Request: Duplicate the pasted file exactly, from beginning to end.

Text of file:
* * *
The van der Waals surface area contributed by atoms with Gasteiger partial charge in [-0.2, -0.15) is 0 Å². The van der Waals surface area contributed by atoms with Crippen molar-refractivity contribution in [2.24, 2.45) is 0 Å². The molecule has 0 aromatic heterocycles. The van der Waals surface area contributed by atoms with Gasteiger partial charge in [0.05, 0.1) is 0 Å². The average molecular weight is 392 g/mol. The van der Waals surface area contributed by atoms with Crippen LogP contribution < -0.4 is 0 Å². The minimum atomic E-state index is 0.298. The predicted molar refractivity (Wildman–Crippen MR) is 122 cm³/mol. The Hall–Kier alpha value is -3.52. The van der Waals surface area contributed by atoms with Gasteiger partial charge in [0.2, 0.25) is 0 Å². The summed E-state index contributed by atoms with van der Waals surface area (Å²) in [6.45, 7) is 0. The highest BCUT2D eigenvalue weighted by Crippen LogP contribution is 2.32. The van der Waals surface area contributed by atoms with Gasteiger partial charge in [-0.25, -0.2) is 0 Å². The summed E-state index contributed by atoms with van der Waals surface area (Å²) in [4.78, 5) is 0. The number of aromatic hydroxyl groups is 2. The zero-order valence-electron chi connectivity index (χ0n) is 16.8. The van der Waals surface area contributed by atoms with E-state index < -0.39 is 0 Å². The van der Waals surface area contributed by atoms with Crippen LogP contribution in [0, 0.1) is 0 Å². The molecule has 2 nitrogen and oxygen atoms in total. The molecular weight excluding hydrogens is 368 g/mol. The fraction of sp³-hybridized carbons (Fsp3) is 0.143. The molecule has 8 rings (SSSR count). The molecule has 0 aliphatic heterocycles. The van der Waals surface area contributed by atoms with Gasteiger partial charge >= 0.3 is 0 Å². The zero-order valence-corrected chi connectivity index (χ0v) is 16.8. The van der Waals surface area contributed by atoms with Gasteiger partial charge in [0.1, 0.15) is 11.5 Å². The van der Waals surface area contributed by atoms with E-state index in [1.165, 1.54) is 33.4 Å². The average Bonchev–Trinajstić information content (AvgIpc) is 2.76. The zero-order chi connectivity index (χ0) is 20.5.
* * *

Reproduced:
The van der Waals surface area contributed by atoms with Gasteiger partial charge in [-0.2, -0.15) is 0 Å². The van der Waals surface area contributed by atoms with Crippen molar-refractivity contribution in [2.24, 2.45) is 0 Å². The molecule has 0 aromatic heterocycles. The van der Waals surface area contributed by atoms with Gasteiger partial charge in [0.05, 0.1) is 0 Å². The average molecular weight is 392 g/mol. The van der Waals surface area contributed by atoms with Crippen LogP contribution < -0.4 is 0 Å². The minimum atomic E-state index is 0.298. The predicted molar refractivity (Wildman–Crippen MR) is 122 cm³/mol. The Hall–Kier alpha value is -3.52. The van der Waals surface area contributed by atoms with Gasteiger partial charge in [0.2, 0.25) is 0 Å². The summed E-state index contributed by atoms with van der Waals surface area (Å²) in [6.45, 7) is 0. The highest BCUT2D eigenvalue weighted by Crippen LogP contribution is 2.32. The van der Waals surface area contributed by atoms with Gasteiger partial charge in [-0.25, -0.2) is 0 Å². The summed E-state index contributed by atoms with van der Waals surface area (Å²) in [4.78, 5) is 0. The number of aromatic hydroxyl groups is 2. The zero-order valence-electron chi connectivity index (χ0n) is 16.8. The van der Waals surface area contributed by atoms with E-state index < -0.39 is 0 Å². The van der Waals surface area contributed by atoms with Crippen LogP contribution in [0, 0.1) is 0 Å². The molecule has 2 nitrogen and oxygen atoms in total. The molecular weight excluding hydrogens is 368 g/mol. The fraction of sp³-hybridized carbons (Fsp3) is 0.143. The molecule has 8 rings (SSSR count). The molecule has 0 aliphatic heterocycles. The van der Waals surface area contributed by atoms with Gasteiger partial charge >= 0.3 is 0 Å². The zero-order valence-corrected chi connectivity index (χ0v) is 16.8. The van der Waals surface area contributed by atoms with Gasteiger partial charge in [0.1, 0.15) is 11.5 Å². The van der Waals surface area contributed by atoms with E-state index in [1.165, 1.54) is 33.4 Å². The average Bonchev–Trinajstić information content (AvgIpc) is 2.76. The zero-order chi connectivity index (χ0) is 20.5.